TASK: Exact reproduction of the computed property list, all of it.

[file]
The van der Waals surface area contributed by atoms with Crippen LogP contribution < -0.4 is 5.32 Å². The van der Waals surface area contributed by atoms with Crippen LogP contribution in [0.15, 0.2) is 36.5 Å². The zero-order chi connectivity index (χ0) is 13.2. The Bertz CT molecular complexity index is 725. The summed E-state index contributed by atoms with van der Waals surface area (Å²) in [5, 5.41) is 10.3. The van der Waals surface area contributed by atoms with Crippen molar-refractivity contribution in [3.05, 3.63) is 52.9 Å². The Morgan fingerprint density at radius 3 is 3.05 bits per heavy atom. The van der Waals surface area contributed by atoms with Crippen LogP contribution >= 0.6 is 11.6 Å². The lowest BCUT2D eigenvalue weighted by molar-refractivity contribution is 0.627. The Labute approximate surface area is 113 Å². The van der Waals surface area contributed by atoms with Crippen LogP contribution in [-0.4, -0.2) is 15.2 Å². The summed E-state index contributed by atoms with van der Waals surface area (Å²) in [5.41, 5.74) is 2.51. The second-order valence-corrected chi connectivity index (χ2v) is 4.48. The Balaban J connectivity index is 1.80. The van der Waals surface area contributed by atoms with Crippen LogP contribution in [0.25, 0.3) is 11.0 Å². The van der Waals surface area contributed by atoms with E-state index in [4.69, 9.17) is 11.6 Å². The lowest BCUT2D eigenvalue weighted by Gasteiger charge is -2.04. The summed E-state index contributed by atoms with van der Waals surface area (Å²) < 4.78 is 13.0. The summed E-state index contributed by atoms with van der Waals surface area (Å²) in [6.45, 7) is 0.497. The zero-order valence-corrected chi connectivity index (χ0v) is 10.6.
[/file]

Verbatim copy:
The van der Waals surface area contributed by atoms with Crippen LogP contribution < -0.4 is 5.32 Å². The van der Waals surface area contributed by atoms with Crippen LogP contribution in [0.15, 0.2) is 36.5 Å². The zero-order chi connectivity index (χ0) is 13.2. The Bertz CT molecular complexity index is 725. The summed E-state index contributed by atoms with van der Waals surface area (Å²) in [5, 5.41) is 10.3. The van der Waals surface area contributed by atoms with Crippen molar-refractivity contribution in [3.05, 3.63) is 52.9 Å². The Morgan fingerprint density at radius 3 is 3.05 bits per heavy atom. The van der Waals surface area contributed by atoms with Crippen LogP contribution >= 0.6 is 11.6 Å². The lowest BCUT2D eigenvalue weighted by molar-refractivity contribution is 0.627. The Labute approximate surface area is 113 Å². The van der Waals surface area contributed by atoms with Crippen LogP contribution in [-0.4, -0.2) is 15.2 Å². The summed E-state index contributed by atoms with van der Waals surface area (Å²) in [5.41, 5.74) is 2.51. The second-order valence-corrected chi connectivity index (χ2v) is 4.48. The Balaban J connectivity index is 1.80. The van der Waals surface area contributed by atoms with Crippen LogP contribution in [0.25, 0.3) is 11.0 Å². The van der Waals surface area contributed by atoms with E-state index in [4.69, 9.17) is 11.6 Å². The lowest BCUT2D eigenvalue weighted by Gasteiger charge is -2.04. The summed E-state index contributed by atoms with van der Waals surface area (Å²) < 4.78 is 13.0. The summed E-state index contributed by atoms with van der Waals surface area (Å²) in [6.45, 7) is 0.497. The zero-order valence-corrected chi connectivity index (χ0v) is 10.6.